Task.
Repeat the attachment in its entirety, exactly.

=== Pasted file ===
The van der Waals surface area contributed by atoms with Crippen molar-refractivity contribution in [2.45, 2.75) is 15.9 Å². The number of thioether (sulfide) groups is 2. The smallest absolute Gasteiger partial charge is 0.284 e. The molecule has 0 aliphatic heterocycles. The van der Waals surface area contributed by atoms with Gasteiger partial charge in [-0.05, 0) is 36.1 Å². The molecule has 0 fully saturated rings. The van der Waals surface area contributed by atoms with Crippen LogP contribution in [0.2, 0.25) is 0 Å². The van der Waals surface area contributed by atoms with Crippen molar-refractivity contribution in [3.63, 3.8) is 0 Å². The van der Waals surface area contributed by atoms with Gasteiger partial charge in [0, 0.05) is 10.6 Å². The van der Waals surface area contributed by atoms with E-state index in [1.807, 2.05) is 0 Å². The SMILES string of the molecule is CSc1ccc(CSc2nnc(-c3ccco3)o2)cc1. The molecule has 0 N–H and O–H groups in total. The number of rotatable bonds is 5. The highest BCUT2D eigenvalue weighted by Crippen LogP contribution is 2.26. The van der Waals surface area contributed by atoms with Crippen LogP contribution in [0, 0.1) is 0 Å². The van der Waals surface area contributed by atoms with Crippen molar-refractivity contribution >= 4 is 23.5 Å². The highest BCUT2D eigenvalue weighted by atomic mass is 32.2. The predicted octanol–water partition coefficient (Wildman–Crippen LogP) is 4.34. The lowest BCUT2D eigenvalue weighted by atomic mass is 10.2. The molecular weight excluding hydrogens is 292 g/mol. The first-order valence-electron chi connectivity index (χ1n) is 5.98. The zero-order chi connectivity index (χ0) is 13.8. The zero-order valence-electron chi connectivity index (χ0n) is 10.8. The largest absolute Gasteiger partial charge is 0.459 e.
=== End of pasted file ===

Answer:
The van der Waals surface area contributed by atoms with Crippen molar-refractivity contribution in [2.45, 2.75) is 15.9 Å². The number of thioether (sulfide) groups is 2. The smallest absolute Gasteiger partial charge is 0.284 e. The molecule has 0 aliphatic heterocycles. The van der Waals surface area contributed by atoms with Gasteiger partial charge in [-0.05, 0) is 36.1 Å². The molecule has 0 fully saturated rings. The van der Waals surface area contributed by atoms with Crippen LogP contribution in [0.2, 0.25) is 0 Å². The van der Waals surface area contributed by atoms with Crippen molar-refractivity contribution in [3.63, 3.8) is 0 Å². The van der Waals surface area contributed by atoms with Gasteiger partial charge in [0, 0.05) is 10.6 Å². The van der Waals surface area contributed by atoms with E-state index in [1.807, 2.05) is 0 Å². The SMILES string of the molecule is CSc1ccc(CSc2nnc(-c3ccco3)o2)cc1. The molecule has 0 N–H and O–H groups in total. The number of rotatable bonds is 5. The highest BCUT2D eigenvalue weighted by Crippen LogP contribution is 2.26. The van der Waals surface area contributed by atoms with Crippen LogP contribution in [0, 0.1) is 0 Å². The van der Waals surface area contributed by atoms with Crippen molar-refractivity contribution >= 4 is 23.5 Å². The highest BCUT2D eigenvalue weighted by atomic mass is 32.2. The predicted octanol–water partition coefficient (Wildman–Crippen LogP) is 4.34. The lowest BCUT2D eigenvalue weighted by atomic mass is 10.2. The molecular weight excluding hydrogens is 292 g/mol. The first-order valence-electron chi connectivity index (χ1n) is 5.98. The zero-order chi connectivity index (χ0) is 13.8. The zero-order valence-electron chi connectivity index (χ0n) is 10.8. The largest absolute Gasteiger partial charge is 0.459 e.